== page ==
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Moving to an Electric vehicle

by Annie Curran 7 months ago in electric

Electric vehicles are the future of transportation to reduce our carbon future

The transport sector is now the largest source of C02 in the UK, accounting for over a quarter of emissions in 2017. Road transport makes up 85% of emissions. In 2017, vehicle emissions rose for the first time in 17 years.

The government's Clean Growth Strategy contains no significant measures to reduce transport emissions while, at the same time, showing that current policy will fail to meet both the fourth and fifth carbon budgets, which set UK carbon targets to 2032. But, if it were to bring forward the 2040 fossil-fueled vehicles ban to 2030, the government could address a large part of this gap.


Motivations for getting Clean Electric Vehicles:

EV's are both cleaner and more durable, so they should hold their value over the long-term.

Lower cost to run compared to petrol and diesel

  • EV's cost about £2 to drive 100 miles (this cost is based on GoElectric tariff), cheaper than a morning coffee.
  • Average petrol equivalent to drive the same miles would be £11.60 - Official UK average fuel prices in using July 2019 (source: https://www.theaa.com/driving-advice/driving-costs/fuel-prices)
  • Some councils and workplaces offer free or low cost charging benefits

A widely used incentive and benefit to encourage electric driving is free, priority or dedicated parking bays that are often positioned with convenient access in mind.

£3000 plug-in grant taken off the purchase price of new fully electric cars.

The government will contribute up to £350 towards the cost of purchasing and installing a wall-box for faster charging of an electric vehicle from home. Creating convenient charging

Fully electric, zero-emissions cars are exempt from Vehicle Excise Duty, or road tax (VED), while hybrid (both plug-in and non-plug-in) annual VED rate of £150.

  • Some areas are introducing Clean Air Zones with fees designed to discourage polluting vehicles from entering certain areas.

EV's drivers in London can travel in both congestion zone and the Ultra Low Emission Zone (ULEZ) for free. ULEZ costs £12.50 a day for cars, for a normal motorist they could save as much as £2875 on top of any fuel savings.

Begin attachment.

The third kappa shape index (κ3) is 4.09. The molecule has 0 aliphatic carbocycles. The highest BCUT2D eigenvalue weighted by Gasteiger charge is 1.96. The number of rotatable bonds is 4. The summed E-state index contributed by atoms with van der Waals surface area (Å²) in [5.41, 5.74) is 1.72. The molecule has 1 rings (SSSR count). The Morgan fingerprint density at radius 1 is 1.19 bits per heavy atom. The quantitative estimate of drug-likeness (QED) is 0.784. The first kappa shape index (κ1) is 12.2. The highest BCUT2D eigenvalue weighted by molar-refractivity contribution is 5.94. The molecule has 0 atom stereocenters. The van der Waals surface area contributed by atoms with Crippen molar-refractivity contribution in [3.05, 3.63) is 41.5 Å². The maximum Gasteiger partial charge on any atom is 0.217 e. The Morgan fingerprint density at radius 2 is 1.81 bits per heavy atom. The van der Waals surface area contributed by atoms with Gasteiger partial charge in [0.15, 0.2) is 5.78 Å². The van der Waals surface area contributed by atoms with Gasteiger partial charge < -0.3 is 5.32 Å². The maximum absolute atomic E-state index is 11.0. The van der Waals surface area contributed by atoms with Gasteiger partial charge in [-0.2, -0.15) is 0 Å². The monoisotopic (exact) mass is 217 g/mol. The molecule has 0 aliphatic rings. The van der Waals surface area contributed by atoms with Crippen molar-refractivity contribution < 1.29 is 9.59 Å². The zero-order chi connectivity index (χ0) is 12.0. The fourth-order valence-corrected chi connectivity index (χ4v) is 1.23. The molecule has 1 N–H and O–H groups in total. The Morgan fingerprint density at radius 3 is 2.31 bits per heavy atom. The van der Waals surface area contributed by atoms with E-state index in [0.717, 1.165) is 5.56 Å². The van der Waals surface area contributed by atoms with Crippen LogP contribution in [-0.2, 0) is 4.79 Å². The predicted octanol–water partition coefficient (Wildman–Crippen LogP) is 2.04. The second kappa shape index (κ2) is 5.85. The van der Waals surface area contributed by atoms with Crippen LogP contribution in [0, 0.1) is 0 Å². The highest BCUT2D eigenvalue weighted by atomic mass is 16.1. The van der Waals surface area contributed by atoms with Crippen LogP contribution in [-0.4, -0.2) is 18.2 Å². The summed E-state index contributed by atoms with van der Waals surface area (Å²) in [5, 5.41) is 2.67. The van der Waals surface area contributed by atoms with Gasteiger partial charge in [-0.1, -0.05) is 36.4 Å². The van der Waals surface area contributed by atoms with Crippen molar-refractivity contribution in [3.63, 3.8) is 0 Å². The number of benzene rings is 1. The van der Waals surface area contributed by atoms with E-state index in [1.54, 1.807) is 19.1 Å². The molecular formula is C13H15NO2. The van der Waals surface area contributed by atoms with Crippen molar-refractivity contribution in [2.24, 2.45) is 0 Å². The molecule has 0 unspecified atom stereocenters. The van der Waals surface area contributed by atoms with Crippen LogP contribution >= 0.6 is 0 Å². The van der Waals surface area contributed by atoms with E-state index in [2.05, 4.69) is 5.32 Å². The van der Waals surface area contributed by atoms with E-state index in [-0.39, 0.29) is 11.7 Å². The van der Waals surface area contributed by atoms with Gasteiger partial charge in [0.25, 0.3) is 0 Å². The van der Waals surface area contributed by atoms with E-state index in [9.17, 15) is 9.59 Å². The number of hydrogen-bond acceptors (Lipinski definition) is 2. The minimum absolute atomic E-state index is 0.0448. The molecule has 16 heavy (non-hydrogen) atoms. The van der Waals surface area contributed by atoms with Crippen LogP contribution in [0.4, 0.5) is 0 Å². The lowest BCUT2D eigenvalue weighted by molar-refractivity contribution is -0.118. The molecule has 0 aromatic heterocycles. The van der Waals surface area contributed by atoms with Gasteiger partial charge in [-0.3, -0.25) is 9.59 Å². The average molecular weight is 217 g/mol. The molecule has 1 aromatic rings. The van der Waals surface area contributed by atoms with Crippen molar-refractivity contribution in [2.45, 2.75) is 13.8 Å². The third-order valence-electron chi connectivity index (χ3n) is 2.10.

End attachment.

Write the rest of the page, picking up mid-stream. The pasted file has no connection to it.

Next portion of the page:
There are websites such as Go Ultra Low that provide EV tools such as:

  • Home charging tools: Find out how easy and little is costs for charging your car at home
  • Journey Range Calculator: Find out how far an electric vehicle can travel
  • Local incentives tools: Find local incentives in your area
  • Journey Cost Savings Calculator: Find out how much money you can save


What needs to happen in the future

EV's should be cost competitive with petrol and diesel cars by 2022:

  • Their running costs are already lower.
  • Upfront cost parity is expected as early as 2022 as battery costs below £100/KWh.
  • Economically, it will make sense for consumers to buy electric rather than anything else in under 5 years.
  • This will only happen if consumers have confidence in the market.
  • To achieve that the government needs to show it is committed to EV's

EV's could support the electricity grid:

  • They can help locally to assist the grid at times of sudden spikes in demand or supply.
  • Owners could sell access to their EV battery's power when prices are high (at times of system stress) and charge them cheaply when electricity prices are low
  • Nissan claims that, by 2030, widespread adoption of a Vehicle to Grid (V2G) service could save consumers up to £2.5 billion in reduced electricity costs.
  • According to data from Cambridge Econometrics, the net benefit to consumers with a 7kw charger can make £600 per year by 2030 by selling their electricity, taking into account the cost of necessary hardware, electricity losses and battery degradation costs.


  • The UK exported 80 per cent of the 1.3 million cars it produced last year. A growing demand for low carbon vehicles worldwide means there is potential for the UK to capture a significant part of the global market by 2030, contributing as much as £95 billion to the UK economy.
  • Setting these, under a credits scheme, will spur domestic manufacturing and competition between original equipment manufacturers (OEMs), provide a strong signal for market development, meet growing UK demand and guarantee a strong supply of electric vehicles for the European market.

Charging points:

  • It is likely that the UK will have to spend around £1 billion per year on charging infrastructure by 2022, although most of this will be installed via private expenditure. To address ‘range anxiety’, the government should prioritise the roll-out of rapid charging infrastructure in large cities, where off street parking is less common .


Best Affordable Electric Cars in 2020

Kia e-Niro Version 4:

  • £30,000*
  • 64kWh
  • 230 miles

Volkswagen ID 3:

  • £40,000*
  • 58kWh
  • 260 miles
ID 3

Peugeot 208:

  • £17,200*
  • 50kWh
  • 217 miles

Hyundai Kona:

  • £18,250
  • 64kWh
  • 250 miles

Mini Electric:

  • £24,900
  • 50kWh
  • 145 miles

Kia Soul EV:

  • £33,795
  • 64kWh
  • 280 miles

Nissan Leaf:

  • £26,845
  • 64kWh
  • 169 miles

Vauxhall Corsa-e:

  • £21,000
  • 50kWh
  • 209 miles

Honda E:

  • £26,000
  • 50kWh
  • 137 miles

Renault Zoe

  • £26,600
  • 52kWh
  • 245 miles

The Best Electric Car

Tesla Model 3:

  • £40,490*
  • 75kWh (Increase to 100kWh end of 2020)
  • 322 (Increase to 400 end of 2020)

Annie Curran
Annie Curran
Read next: 'Stop! We're Going to Crash'
Annie Curran

Just an amateur writer giving personal experiences and advice about different topics. Writing everything that comes to my mind.

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